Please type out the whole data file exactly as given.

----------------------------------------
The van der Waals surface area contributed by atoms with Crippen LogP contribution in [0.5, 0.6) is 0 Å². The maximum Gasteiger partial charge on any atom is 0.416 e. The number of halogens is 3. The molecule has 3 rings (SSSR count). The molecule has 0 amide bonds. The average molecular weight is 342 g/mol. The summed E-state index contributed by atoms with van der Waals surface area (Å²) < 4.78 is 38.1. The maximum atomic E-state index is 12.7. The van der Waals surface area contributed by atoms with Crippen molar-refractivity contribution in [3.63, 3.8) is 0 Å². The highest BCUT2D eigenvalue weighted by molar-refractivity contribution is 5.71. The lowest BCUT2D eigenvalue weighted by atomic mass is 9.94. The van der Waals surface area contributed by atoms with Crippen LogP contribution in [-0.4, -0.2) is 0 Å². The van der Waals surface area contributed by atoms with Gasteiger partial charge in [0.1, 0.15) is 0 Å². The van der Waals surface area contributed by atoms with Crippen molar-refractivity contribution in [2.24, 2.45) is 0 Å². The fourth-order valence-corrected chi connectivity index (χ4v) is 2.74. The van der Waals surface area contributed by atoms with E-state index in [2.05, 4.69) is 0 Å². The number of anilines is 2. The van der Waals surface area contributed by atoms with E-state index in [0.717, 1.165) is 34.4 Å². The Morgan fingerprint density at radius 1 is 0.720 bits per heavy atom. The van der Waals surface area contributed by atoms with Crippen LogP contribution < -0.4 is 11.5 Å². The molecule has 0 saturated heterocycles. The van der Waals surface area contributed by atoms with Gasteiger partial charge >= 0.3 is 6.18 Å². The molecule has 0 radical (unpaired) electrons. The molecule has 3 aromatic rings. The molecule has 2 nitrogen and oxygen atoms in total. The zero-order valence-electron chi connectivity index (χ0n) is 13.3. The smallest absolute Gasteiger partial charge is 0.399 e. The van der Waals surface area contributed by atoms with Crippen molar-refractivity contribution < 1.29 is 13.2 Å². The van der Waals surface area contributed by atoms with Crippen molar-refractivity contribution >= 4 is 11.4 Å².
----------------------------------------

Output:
The van der Waals surface area contributed by atoms with Crippen LogP contribution in [0.5, 0.6) is 0 Å². The maximum Gasteiger partial charge on any atom is 0.416 e. The number of halogens is 3. The molecule has 3 rings (SSSR count). The molecule has 0 amide bonds. The average molecular weight is 342 g/mol. The summed E-state index contributed by atoms with van der Waals surface area (Å²) < 4.78 is 38.1. The maximum atomic E-state index is 12.7. The van der Waals surface area contributed by atoms with Crippen molar-refractivity contribution in [3.63, 3.8) is 0 Å². The highest BCUT2D eigenvalue weighted by molar-refractivity contribution is 5.71. The lowest BCUT2D eigenvalue weighted by atomic mass is 9.94. The van der Waals surface area contributed by atoms with Crippen LogP contribution in [-0.4, -0.2) is 0 Å². The van der Waals surface area contributed by atoms with Gasteiger partial charge in [0.1, 0.15) is 0 Å². The van der Waals surface area contributed by atoms with Crippen molar-refractivity contribution in [2.24, 2.45) is 0 Å². The fourth-order valence-corrected chi connectivity index (χ4v) is 2.74. The van der Waals surface area contributed by atoms with E-state index in [2.05, 4.69) is 0 Å². The number of anilines is 2. The van der Waals surface area contributed by atoms with E-state index in [0.717, 1.165) is 34.4 Å². The Morgan fingerprint density at radius 1 is 0.720 bits per heavy atom. The van der Waals surface area contributed by atoms with Crippen LogP contribution < -0.4 is 11.5 Å². The molecule has 0 saturated heterocycles. The van der Waals surface area contributed by atoms with Gasteiger partial charge >= 0.3 is 6.18 Å². The molecule has 0 radical (unpaired) electrons. The molecule has 3 aromatic rings. The molecule has 2 nitrogen and oxygen atoms in total. The zero-order valence-electron chi connectivity index (χ0n) is 13.3. The smallest absolute Gasteiger partial charge is 0.399 e. The van der Waals surface area contributed by atoms with Crippen molar-refractivity contribution < 1.29 is 13.2 Å². The van der Waals surface area contributed by atoms with Crippen molar-refractivity contribution >= 4 is 11.4 Å².